Wednesday, 4 May 2011


Some hyper-busy times, but recent 'termination' of Osama Bin Laden prompted another overdue entry here...

As someone put it, after World War II, the Nuremberg trial was there to show that civilisation prevails over barbaric violence. Emotions may have demanded violent retaliations, but reason demanded a process by which the victors show that they are above such methods.

It is interesting then to hear how Obama used the word 'justice'. Presumably with capital 'j'.

If we remove again what emotions dictate, can we call a summary execution-style killing of the 'embodiment of evil' a process by which justice was served?

Yes it is a closure for many. It is a certain and quick end to ten years of uncertainties (let's remove the conspiracy theories about Bin Laden being still alive... Occam's razor is very effective, as with most such theories, to make that cut).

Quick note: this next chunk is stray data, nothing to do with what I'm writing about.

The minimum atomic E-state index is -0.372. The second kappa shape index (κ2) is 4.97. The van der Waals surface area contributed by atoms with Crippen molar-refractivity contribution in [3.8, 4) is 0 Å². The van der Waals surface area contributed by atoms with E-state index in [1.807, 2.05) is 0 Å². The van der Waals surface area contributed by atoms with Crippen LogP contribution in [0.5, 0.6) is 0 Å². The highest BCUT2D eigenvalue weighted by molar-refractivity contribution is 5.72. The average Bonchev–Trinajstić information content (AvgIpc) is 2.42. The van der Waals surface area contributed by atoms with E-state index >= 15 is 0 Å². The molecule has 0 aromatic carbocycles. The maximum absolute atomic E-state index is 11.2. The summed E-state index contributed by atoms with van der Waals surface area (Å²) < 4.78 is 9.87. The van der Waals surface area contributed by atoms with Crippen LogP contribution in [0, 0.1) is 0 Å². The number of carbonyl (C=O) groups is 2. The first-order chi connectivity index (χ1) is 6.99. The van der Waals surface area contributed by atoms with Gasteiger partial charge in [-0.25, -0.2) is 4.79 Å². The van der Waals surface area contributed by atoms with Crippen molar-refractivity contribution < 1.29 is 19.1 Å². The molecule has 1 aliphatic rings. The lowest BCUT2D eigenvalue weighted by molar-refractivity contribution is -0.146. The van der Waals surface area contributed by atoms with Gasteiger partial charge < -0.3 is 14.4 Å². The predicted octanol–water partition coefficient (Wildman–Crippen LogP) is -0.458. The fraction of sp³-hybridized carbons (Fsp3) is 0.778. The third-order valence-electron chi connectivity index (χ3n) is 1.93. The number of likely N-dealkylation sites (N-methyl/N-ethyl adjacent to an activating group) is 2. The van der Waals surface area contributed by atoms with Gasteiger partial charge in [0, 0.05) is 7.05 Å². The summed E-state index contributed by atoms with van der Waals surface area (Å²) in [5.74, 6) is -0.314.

But... justice? as defined by the Western civilisation's norms that we say we uphold? against which we compare the barbaric but calculated evil of such terrorist masterminds and their accolades?

Certain dictator were also executed, some, like Ceausescu and his wife, after a summary 'trial'. Latter case had an element of 'justice' in the sense of a short mock trial having preceded the executions.

But... one, still with cold reason and removing emotions, can not find 'justice' in what happened to Bin Laden. No matter how 'satisfying' the end of this most wanted man was/is.

Bush used the words 'holy war' and gosh, what a blunder that was. Obama used 'justice', and whilst it is not such a spectacular semantic disaster, it is regrettable.

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